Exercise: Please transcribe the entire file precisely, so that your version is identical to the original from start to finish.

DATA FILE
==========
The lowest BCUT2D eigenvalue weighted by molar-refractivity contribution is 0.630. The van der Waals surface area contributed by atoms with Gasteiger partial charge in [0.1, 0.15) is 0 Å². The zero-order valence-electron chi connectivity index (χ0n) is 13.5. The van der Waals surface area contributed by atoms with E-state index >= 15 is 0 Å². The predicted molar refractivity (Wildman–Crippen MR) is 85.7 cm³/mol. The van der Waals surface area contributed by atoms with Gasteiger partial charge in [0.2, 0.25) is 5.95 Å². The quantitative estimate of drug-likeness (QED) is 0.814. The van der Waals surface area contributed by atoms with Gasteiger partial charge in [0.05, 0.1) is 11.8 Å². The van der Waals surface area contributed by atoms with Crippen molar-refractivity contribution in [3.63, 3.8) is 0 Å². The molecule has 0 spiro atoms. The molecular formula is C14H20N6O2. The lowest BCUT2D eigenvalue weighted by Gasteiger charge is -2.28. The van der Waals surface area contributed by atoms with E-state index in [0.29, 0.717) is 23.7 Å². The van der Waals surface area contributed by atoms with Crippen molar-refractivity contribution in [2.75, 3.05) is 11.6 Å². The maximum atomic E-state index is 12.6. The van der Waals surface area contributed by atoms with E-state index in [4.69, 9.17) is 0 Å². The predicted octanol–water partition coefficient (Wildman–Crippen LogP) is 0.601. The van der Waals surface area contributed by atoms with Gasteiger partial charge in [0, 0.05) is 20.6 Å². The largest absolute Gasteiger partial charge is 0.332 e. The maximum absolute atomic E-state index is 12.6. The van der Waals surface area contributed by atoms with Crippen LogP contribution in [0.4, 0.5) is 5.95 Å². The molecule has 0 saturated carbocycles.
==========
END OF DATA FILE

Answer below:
The lowest BCUT2D eigenvalue weighted by molar-refractivity contribution is 0.630. The van der Waals surface area contributed by atoms with Gasteiger partial charge in [0.1, 0.15) is 0 Å². The zero-order valence-electron chi connectivity index (χ0n) is 13.5. The van der Waals surface area contributed by atoms with E-state index >= 15 is 0 Å². The predicted molar refractivity (Wildman–Crippen MR) is 85.7 cm³/mol. The van der Waals surface area contributed by atoms with Gasteiger partial charge in [0.2, 0.25) is 5.95 Å². The quantitative estimate of drug-likeness (QED) is 0.814. The van der Waals surface area contributed by atoms with Gasteiger partial charge in [0.05, 0.1) is 11.8 Å². The van der Waals surface area contributed by atoms with Crippen molar-refractivity contribution in [3.63, 3.8) is 0 Å². The molecule has 0 spiro atoms. The molecular formula is C14H20N6O2. The lowest BCUT2D eigenvalue weighted by Gasteiger charge is -2.28. The van der Waals surface area contributed by atoms with E-state index in [0.29, 0.717) is 23.7 Å². The van der Waals surface area contributed by atoms with Crippen molar-refractivity contribution in [2.75, 3.05) is 11.6 Å². The maximum atomic E-state index is 12.6. The van der Waals surface area contributed by atoms with E-state index in [4.69, 9.17) is 0 Å². The predicted octanol–water partition coefficient (Wildman–Crippen LogP) is 0.601. The van der Waals surface area contributed by atoms with Gasteiger partial charge in [0, 0.05) is 20.6 Å². The largest absolute Gasteiger partial charge is 0.332 e. The maximum absolute atomic E-state index is 12.6. The van der Waals surface area contributed by atoms with Crippen LogP contribution in [0.4, 0.5) is 5.95 Å². The molecule has 0 saturated carbocycles.